I WISH someone would do the Holden Crewman (right) the right way. If any of the car manufacturers, designers or marketing executives had bothered to visit the GM-Holden showrooms or motor show stands at the time of the Crewman’s release, rather than bunkering down in the corporate bar, they would have seen potential buyers gathering around the vehicle talking about the four-door ute being the answer to their prayers.
Almost without exception however, as soon as they discovered the inadequacy of the back seat for family or commercial use — and the fact the tray was way too big for this type of vehicle, thereby making the overall length too long — their disappointment was audible. Clearly, small trucks like the Rodeo, Triton, HiLux and the Courier were not meeting their needs but now they were stuck with them.
The popularity of the concept, despite GMH’s appalling attempt, is confirmed by the continuing high resale value of the Crewman, with all its flaws. Rather than admitting the shortcomings of their design and redesigning it to meet potentially huge customer demand, GM-Holden’s execs have sought refuge in marketing mumbo-jumbo.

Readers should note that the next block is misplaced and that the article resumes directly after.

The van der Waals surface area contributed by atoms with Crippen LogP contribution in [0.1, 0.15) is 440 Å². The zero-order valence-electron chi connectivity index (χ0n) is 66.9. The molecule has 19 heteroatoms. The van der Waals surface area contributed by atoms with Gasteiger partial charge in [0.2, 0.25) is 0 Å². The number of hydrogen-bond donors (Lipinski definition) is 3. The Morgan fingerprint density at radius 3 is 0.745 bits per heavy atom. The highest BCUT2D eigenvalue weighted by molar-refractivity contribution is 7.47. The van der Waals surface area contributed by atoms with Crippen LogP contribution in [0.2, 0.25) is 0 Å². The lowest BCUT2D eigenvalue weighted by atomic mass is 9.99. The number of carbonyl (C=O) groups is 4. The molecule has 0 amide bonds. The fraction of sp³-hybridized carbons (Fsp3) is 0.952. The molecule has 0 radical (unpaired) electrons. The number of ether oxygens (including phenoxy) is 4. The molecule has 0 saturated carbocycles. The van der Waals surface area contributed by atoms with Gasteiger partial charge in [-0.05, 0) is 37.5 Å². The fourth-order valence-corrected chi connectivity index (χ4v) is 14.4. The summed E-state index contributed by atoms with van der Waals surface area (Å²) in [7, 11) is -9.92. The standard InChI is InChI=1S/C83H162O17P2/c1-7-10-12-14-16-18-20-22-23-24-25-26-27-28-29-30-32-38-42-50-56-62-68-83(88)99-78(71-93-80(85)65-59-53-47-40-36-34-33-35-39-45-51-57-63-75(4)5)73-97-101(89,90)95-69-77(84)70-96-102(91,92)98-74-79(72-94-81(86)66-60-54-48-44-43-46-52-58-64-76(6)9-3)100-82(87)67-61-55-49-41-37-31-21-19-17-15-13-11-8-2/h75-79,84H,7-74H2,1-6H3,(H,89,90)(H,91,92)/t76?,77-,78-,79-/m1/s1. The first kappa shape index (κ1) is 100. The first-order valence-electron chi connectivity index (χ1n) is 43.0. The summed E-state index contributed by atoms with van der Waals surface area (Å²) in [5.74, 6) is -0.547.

Dennis O’Keefe, email The bottom line on the Crewman was it never made money for Holden. Faced with the massive cost of an all-new design on the VE it was never going to be a starter. These days a project as big as the Crewman also needs to work on the export front for Holden and no-one in the US was remotely interested, despite continuing support for the Commodore ute.
TAKING A LIBERTY
I AM in the market to buy a car in the range of $15,000 to $20,000 and was thinking about a used Subaru Liberty. I am a 32-year-old single male and don’t want a big car so if you could suggest a few cars and where are good places to buy it would be very appreciated.
Ben, email Why go for the Liberty? It’s pretty big and your $15,000-$20,000 will get you a better car in an Impreza from the same family; excellent safety, good driving, great brand.